Quaker Heritage Press > Online Texts > Isaac Penington's Works > To One who Sent a Paper of Richard Baxter's




Whom I often remember with love and meltings of heart; desiring of God, that thou mayst enjoy, in this world, what of his presence and pure life he judgeth fit for thee, and that thy soul may, after this life, sit down in rest and peace with him for ever.

I received from thee a paper of Richard Baxter's, sent, I believe, in love; and, in love, am I pressed to return unto thee my sense thereof. It seems to me very useful and weighty as far as it goes; but, indeed, there is a great defect in it, in not directing sinners to that principle of life and power, wherein and whereby they may do that which he exhorteth them to do. For how can they come to a true sensibility or repentance, or join in covenant with God through Christ, until they know and receive somewhat from God, wherein it may be done? O my dear friend! that he, and thou, and all who in any measure turn from this world, and do indeed desire life eternal, might know the instruction of life, and feel that from God wherein he is known, loved, and joined with in covenant; that so, there might be a pure beginning, a pure growth and going on unto perfection, and not notions concerning things set up in the earthly understanding, which easily putrify and defile; but pure life, felt and enjoyed in the heart, which is undefiled, and never saw nor shall see corruption. I have not freedom to write many words; but my love breathes for thee, and my life desires fellowship with thee, (if it may seem good unto my God,) in that which is pure of him, and will remain so for ever.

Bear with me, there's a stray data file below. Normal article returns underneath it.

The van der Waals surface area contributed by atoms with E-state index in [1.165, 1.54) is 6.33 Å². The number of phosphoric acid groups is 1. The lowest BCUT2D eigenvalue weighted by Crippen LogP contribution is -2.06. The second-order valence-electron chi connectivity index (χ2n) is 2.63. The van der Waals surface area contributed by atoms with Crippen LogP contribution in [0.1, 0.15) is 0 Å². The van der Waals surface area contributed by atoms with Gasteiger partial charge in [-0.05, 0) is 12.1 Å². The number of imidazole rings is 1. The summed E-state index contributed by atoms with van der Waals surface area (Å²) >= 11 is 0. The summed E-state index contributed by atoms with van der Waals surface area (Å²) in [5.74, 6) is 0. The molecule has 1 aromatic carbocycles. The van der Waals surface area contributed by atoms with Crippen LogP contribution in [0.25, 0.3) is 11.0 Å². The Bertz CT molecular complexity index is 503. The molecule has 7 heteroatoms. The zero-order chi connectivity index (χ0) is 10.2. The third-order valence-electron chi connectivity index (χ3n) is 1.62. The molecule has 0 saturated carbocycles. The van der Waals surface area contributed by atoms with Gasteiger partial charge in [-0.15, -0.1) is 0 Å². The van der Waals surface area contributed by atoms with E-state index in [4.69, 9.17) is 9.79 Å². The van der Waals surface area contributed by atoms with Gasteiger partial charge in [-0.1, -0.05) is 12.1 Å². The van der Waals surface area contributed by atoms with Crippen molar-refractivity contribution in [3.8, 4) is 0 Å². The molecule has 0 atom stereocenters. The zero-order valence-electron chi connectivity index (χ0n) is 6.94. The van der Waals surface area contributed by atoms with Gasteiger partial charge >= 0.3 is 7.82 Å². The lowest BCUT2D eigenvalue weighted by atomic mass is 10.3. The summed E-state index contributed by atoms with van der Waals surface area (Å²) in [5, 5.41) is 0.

And whatever men may say or think of me, I have no other religion now, than I had from the beginning; only a clearer leading into and guidance by that principle of life, in and through which, it pleased the Lord then to quicken me. And this is it, <466> which I have daily experience of in my heart; that it is no less than the light of the everlasting day, in which the renewed man is to walk, and no less than the life of the Son, (whom God gave a ransom for sinners,) which can quicken man so to do; and none but Christ, none but Christ, by his life revealed in the soul, and blood shed there to wash it, can save the poor sinner from sin, wrath, and misery; and my hope is not in what I have done, do, or can do; but in what he hath done without me, and also doth in me.

This is the account of my love unto thee, drawn forth at this time by the outward expression of thine in sending that paper, who remain, and, from my first acquaintance, have ever been, a Friend and lover of thee.

I. P.

Peter's Chalfonte, 19th of Sixth Month, 1665